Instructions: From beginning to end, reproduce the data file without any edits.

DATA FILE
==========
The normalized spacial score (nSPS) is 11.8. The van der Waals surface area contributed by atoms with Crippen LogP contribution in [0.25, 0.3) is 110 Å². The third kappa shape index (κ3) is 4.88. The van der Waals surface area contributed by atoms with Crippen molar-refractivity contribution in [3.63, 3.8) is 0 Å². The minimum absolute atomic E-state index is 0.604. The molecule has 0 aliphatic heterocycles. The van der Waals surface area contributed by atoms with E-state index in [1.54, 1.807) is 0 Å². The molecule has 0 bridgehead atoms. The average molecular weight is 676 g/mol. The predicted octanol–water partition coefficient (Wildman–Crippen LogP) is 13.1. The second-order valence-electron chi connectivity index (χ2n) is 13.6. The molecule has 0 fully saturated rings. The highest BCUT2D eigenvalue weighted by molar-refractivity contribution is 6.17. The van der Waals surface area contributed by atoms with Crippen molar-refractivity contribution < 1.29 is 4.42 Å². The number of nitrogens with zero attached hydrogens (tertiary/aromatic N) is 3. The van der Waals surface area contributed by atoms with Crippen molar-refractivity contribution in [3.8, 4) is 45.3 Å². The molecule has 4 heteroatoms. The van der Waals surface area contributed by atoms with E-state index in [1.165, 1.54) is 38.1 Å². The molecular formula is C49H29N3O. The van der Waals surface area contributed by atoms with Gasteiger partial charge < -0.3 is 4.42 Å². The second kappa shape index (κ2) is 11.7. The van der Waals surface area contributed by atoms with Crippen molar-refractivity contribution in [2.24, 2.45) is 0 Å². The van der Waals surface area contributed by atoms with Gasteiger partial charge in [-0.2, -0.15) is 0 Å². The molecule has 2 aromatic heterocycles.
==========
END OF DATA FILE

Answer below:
The normalized spacial score (nSPS) is 11.8. The van der Waals surface area contributed by atoms with Crippen LogP contribution in [0.25, 0.3) is 110 Å². The third kappa shape index (κ3) is 4.88. The van der Waals surface area contributed by atoms with Crippen molar-refractivity contribution in [3.63, 3.8) is 0 Å². The minimum absolute atomic E-state index is 0.604. The molecule has 0 aliphatic heterocycles. The van der Waals surface area contributed by atoms with E-state index in [1.54, 1.807) is 0 Å². The molecule has 0 bridgehead atoms. The average molecular weight is 676 g/mol. The predicted octanol–water partition coefficient (Wildman–Crippen LogP) is 13.1. The second-order valence-electron chi connectivity index (χ2n) is 13.6. The molecule has 0 fully saturated rings. The highest BCUT2D eigenvalue weighted by molar-refractivity contribution is 6.17. The van der Waals surface area contributed by atoms with Crippen molar-refractivity contribution < 1.29 is 4.42 Å². The number of nitrogens with zero attached hydrogens (tertiary/aromatic N) is 3. The van der Waals surface area contributed by atoms with Crippen molar-refractivity contribution in [3.8, 4) is 45.3 Å². The molecule has 4 heteroatoms. The van der Waals surface area contributed by atoms with E-state index in [1.165, 1.54) is 38.1 Å². The molecular formula is C49H29N3O. The van der Waals surface area contributed by atoms with Gasteiger partial charge < -0.3 is 4.42 Å². The second kappa shape index (κ2) is 11.7. The van der Waals surface area contributed by atoms with Crippen molar-refractivity contribution in [2.24, 2.45) is 0 Å². The van der Waals surface area contributed by atoms with Gasteiger partial charge in [-0.2, -0.15) is 0 Å². The molecule has 2 aromatic heterocycles.